19. The divisions of the gunas (or qualities of matter) are fourfold; the specific, the non-specific, the indicated and the untouchable.
20. The seer is pure knowledge (gnosis). Though pure, he looks upon the presented idea through the medium of the mind.
21. All that is exists for the sake of the soul.
22. In the case of the man who has achieved yoga (or union) the objective universe has ceased to be. Yet it existeth still for those who are not yet free.
23. The association of the soul with the mind and thus with that which the mind perceives, produces an understanding of the nature of that which is perceived and likewise of the Perceiver.
24. The cause of this association is ignorance or avidya. This has to be overcome.
25. When ignorance is brought to an end through non-association with the things perceived, this is the great liberation.
26. The state of bondage is overcome through perfectly maintained discrimination.
27. The knowledge (or illumination) achieved is sevenfold and is attained progressively.
28. When the means to yoga have been steadily practised, and when impurity has been overcome, enlightenment takes place, leading up to full illumination.
29. The eight means of yoga are, the Commandments or Yama, the Rules or Nijama, posture or Asana, right control of life-force or Pranayama, abstraction or Pratyahara, attention or Dharana, Meditation or Dhyana, Contemplation or Samadhi.
30. Harmlessness, truth to all beings, abstention from theft, from incontinence and from avarice, constitute yama or the five commandments.
31. Yama (or the five commandments) constitutes the universal duty and is irrespective of race, place, time or emergency.
32. Internal and external purification, contentment, fiery aspiration, spiritual reading and devotion to Ishvara constitutes nijama (or the five rules).
33. When thoughts which are contrary to yoga are present there should be the cultivation of their opposite.
34. Thoughts contrary to yoga are harmfulness, falsehood, theft, incontinence, and avarice, whether committed personally, caused to be committed or approved of, whether arising from avarice, anger or delusion (ignorance); whether slight in the doing, middling or great. These result always in excessive pain and ignorance. For this reason, the contrary thoughts must be cultivated.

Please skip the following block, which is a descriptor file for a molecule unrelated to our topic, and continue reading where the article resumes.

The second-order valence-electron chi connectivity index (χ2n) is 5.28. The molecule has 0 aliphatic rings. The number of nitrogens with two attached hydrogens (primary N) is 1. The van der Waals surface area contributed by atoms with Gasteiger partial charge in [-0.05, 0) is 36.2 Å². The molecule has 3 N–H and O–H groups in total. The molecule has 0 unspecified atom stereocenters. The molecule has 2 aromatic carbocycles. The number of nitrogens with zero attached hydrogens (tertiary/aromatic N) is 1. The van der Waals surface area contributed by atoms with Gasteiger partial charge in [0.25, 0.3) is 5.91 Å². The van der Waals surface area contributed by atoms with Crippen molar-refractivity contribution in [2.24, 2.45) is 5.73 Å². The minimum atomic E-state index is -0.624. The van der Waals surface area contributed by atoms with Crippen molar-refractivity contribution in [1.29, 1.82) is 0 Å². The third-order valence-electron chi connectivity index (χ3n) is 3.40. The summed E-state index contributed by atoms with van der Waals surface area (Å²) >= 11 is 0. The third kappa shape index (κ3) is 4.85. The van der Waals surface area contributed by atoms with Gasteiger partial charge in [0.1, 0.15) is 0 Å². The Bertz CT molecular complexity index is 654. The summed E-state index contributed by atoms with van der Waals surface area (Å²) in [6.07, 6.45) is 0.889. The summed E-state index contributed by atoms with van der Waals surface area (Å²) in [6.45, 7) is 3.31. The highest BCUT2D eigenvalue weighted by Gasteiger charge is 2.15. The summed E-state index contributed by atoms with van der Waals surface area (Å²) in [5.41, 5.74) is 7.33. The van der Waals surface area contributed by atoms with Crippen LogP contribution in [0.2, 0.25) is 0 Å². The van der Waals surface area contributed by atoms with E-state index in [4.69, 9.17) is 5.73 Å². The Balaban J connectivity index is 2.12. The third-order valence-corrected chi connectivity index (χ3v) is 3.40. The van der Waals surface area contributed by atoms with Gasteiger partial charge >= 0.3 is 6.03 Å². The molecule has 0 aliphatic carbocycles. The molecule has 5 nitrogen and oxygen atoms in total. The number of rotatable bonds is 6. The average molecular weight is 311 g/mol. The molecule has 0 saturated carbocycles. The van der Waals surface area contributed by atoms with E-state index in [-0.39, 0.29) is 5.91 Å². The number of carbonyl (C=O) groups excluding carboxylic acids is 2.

35. In the presence of him who has perfected harmlessness, all enmity ceases.
36. When truth to all beings is perfected, the effectiveness of his words and acts is immediately to be seen.
37. When abstention from theft is perfected, the yogi can have whatever he desires.
38. By abstention from incontinence, energy is acquired.
39. When abstention from avarice is perfected, there comes an understanding of the law of rebirth.
40. Internal and external purification produces aversion for form, both one's own and all forms.
41. Through purification comes also a quiet spirit, concentration, conquest of the organs, and ability to see the Self.
42. As a result of contentment bliss is achieved.
43. Through fiery aspiration and through the removal of all impurity, comes the perfecting of the bodily powers and of the senses.
44. Spiritual reading results in a contact with the soul (or divine One).
45. Through devotion to Ishvara the goal of meditation (or samadhi) is reached.
46. The posture assumed must be steady and easy.
47. Steadiness and ease of posture is to be achieved through persistent slight effort and through the concentration of the mind upon the infinite.
48. When this is attained, the pairs of opposites no longer limit.
49. When right posture (asana) has been attained there follows right control of prana and proper inspiration and expiration of the breath.
50. Right control of prana (or the life currents) is external, internal or motionless; it is subject to place, time and number and is also protracted or brief.
51. There is a fourth stage which transcends those dealing with the internal and external phases.
52. Through this, that which obscures the light is gradually removed.
53. And the mind is prepared for concentrated meditation.
54. Abstraction (or Pratyahara) is the subjugation of the senses by the thinking principle and their withdrawal from that which has hitherto been their object.
55. As a result of these means there follows the complete subjugation of the sense organs.
Book 3 - Union achieved and its Results